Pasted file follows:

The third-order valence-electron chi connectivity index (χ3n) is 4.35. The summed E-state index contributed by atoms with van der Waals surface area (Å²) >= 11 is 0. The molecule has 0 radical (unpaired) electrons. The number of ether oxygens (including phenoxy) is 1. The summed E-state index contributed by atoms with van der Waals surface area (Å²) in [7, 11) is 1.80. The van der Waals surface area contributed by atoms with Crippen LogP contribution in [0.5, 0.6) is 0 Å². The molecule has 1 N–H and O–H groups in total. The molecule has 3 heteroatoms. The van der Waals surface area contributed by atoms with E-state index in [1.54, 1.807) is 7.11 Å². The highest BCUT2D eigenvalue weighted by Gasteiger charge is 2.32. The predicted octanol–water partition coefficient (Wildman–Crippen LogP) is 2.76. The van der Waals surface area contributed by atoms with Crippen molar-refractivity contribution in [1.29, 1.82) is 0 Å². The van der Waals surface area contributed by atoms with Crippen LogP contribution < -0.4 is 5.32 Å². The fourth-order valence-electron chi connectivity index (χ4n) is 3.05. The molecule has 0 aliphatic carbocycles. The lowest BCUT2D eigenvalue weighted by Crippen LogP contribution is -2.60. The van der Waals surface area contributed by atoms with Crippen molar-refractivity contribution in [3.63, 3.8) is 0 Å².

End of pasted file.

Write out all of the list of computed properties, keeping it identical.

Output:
The third-order valence-electron chi connectivity index (χ3n) is 4.35. The summed E-state index contributed by atoms with van der Waals surface area (Å²) >= 11 is 0. The molecule has 0 radical (unpaired) electrons. The number of ether oxygens (including phenoxy) is 1. The summed E-state index contributed by atoms with van der Waals surface area (Å²) in [7, 11) is 1.80. The van der Waals surface area contributed by atoms with Crippen LogP contribution in [0.5, 0.6) is 0 Å². The molecule has 1 N–H and O–H groups in total. The molecule has 3 heteroatoms. The van der Waals surface area contributed by atoms with E-state index in [1.54, 1.807) is 7.11 Å². The highest BCUT2D eigenvalue weighted by Gasteiger charge is 2.32. The predicted octanol–water partition coefficient (Wildman–Crippen LogP) is 2.76. The van der Waals surface area contributed by atoms with Crippen molar-refractivity contribution in [1.29, 1.82) is 0 Å². The van der Waals surface area contributed by atoms with Crippen LogP contribution < -0.4 is 5.32 Å². The fourth-order valence-electron chi connectivity index (χ4n) is 3.05. The molecule has 0 aliphatic carbocycles. The lowest BCUT2D eigenvalue weighted by Crippen LogP contribution is -2.60. The van der Waals surface area contributed by atoms with Crippen molar-refractivity contribution in [3.63, 3.8) is 0 Å².